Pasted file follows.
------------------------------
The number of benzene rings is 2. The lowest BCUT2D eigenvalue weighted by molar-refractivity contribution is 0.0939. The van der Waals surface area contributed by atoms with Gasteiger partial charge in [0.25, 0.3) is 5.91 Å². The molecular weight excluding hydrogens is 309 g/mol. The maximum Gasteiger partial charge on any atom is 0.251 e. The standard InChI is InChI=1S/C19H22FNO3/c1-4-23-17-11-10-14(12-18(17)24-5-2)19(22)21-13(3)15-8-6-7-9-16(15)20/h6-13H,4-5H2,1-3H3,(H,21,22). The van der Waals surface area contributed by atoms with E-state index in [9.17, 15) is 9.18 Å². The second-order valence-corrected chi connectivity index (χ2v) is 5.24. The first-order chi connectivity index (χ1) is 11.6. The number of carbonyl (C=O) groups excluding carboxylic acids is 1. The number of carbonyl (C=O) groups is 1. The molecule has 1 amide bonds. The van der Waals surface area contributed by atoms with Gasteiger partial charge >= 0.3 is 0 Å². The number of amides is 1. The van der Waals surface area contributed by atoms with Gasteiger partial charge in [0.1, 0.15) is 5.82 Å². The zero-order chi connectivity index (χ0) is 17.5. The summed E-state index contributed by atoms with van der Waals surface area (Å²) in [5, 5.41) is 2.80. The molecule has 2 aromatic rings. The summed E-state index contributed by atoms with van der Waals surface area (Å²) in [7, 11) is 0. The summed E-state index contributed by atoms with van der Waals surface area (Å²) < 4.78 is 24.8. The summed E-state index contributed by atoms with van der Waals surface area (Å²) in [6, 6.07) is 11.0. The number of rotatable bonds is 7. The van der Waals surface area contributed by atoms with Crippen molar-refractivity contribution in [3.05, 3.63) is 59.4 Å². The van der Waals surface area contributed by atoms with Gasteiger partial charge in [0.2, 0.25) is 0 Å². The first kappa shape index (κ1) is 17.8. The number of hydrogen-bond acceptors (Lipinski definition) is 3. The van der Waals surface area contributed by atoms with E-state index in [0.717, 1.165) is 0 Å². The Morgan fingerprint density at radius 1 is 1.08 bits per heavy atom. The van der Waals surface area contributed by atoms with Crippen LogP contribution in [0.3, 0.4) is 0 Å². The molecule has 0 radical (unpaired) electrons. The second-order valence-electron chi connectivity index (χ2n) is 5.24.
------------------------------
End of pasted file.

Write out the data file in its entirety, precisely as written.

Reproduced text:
The number of benzene rings is 2. The lowest BCUT2D eigenvalue weighted by molar-refractivity contribution is 0.0939. The van der Waals surface area contributed by atoms with Gasteiger partial charge in [0.25, 0.3) is 5.91 Å². The molecular weight excluding hydrogens is 309 g/mol. The maximum Gasteiger partial charge on any atom is 0.251 e. The standard InChI is InChI=1S/C19H22FNO3/c1-4-23-17-11-10-14(12-18(17)24-5-2)19(22)21-13(3)15-8-6-7-9-16(15)20/h6-13H,4-5H2,1-3H3,(H,21,22). The van der Waals surface area contributed by atoms with E-state index in [9.17, 15) is 9.18 Å². The second-order valence-corrected chi connectivity index (χ2v) is 5.24. The first-order chi connectivity index (χ1) is 11.6. The number of carbonyl (C=O) groups excluding carboxylic acids is 1. The number of carbonyl (C=O) groups is 1. The molecule has 1 amide bonds. The van der Waals surface area contributed by atoms with Gasteiger partial charge >= 0.3 is 0 Å². The number of amides is 1. The van der Waals surface area contributed by atoms with Gasteiger partial charge in [0.1, 0.15) is 5.82 Å². The zero-order chi connectivity index (χ0) is 17.5. The summed E-state index contributed by atoms with van der Waals surface area (Å²) in [5, 5.41) is 2.80. The molecule has 2 aromatic rings. The summed E-state index contributed by atoms with van der Waals surface area (Å²) in [7, 11) is 0. The summed E-state index contributed by atoms with van der Waals surface area (Å²) < 4.78 is 24.8. The summed E-state index contributed by atoms with van der Waals surface area (Å²) in [6, 6.07) is 11.0. The number of rotatable bonds is 7. The van der Waals surface area contributed by atoms with Crippen molar-refractivity contribution in [3.05, 3.63) is 59.4 Å². The van der Waals surface area contributed by atoms with Gasteiger partial charge in [0.2, 0.25) is 0 Å². The first kappa shape index (κ1) is 17.8. The number of hydrogen-bond acceptors (Lipinski definition) is 3. The van der Waals surface area contributed by atoms with E-state index in [0.717, 1.165) is 0 Å². The Morgan fingerprint density at radius 1 is 1.08 bits per heavy atom. The van der Waals surface area contributed by atoms with Crippen LogP contribution in [0.3, 0.4) is 0 Å². The molecule has 0 radical (unpaired) electrons. The second-order valence-electron chi connectivity index (χ2n) is 5.24.